Resveratrol is a naturally-occurring plant substance that has been scientifically shown to extend the lifespans of several non-human animals including fruit flies, nematode worms and fish. In mice, resveratrol has been shown by Professor David Sinclair and others to improve health (but not lifespan). In humans, there are at least 13 clinical research trials studying the effects of resveratrol on a wide variety of diseases including Alzheimer’s, cancer, diabetes and heart disease. Resveratrol has been praised by Dr. Mehmet Oz on the Oprah Winfrey show (the video is copyrighted by Ms. Winfrey’s company, Harpo Productions, and is no longer available on YouTube or elsewhere).
To give you some indication of how much interest resveratrol has generated, a Google search with this term yields 623,000 pages! As of today, there are over 2,800 articles about resveratrol in scientific and medical journals. Dozens, if not hundreds, of vitamin and supplement companies are advertising various tablets containing resveratrol, often mixed with other “nutriceutical” plant substances, vitamins and minerals. How can the average consumer make sense of the various claims and sources of what these dietary supplements are supposed to do?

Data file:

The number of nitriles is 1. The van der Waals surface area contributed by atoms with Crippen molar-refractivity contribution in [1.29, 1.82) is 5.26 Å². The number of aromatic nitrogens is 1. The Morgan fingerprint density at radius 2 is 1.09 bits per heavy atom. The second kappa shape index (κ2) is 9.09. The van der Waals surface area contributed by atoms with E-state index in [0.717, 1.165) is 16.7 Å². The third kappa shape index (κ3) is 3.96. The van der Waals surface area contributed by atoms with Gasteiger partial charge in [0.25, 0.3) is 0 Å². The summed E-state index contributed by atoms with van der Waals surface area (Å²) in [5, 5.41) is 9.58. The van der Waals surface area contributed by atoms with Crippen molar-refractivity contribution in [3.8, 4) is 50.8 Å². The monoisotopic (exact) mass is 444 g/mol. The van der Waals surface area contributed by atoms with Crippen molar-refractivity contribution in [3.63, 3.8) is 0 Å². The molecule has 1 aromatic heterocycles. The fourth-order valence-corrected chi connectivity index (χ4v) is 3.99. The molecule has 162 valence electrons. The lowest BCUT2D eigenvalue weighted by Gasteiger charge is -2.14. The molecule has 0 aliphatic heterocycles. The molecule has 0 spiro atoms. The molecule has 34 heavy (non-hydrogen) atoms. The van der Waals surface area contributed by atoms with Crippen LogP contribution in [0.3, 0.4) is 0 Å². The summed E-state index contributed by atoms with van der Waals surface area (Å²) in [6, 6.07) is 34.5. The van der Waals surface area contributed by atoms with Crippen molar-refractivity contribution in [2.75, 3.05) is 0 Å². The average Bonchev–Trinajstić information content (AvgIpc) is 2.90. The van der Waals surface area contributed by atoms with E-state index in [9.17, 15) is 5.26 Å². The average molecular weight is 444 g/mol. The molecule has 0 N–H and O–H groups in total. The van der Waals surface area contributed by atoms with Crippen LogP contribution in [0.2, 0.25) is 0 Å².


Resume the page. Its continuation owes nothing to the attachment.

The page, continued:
We thought we’d try to provide some reliable information about resveratrol and so we are putting together a series of casebooks containing credible information from authoritative sources, such as the U.S. National Library of Medicine. The first casebook is provided below. In it, you can find some of the sources of resveratrol used by medical researchers in clinical trials. One of these studies got their resveratrol from a company that also provides it to Costco!
In a few days, we’ll be publishing another casebook, this one providing links to medical evidence about resveratrol’s effects. Please note that we are not endorsing the use of this substance for any particular health or medical condition. We have no financial interest in any of the companies selling resveratrol.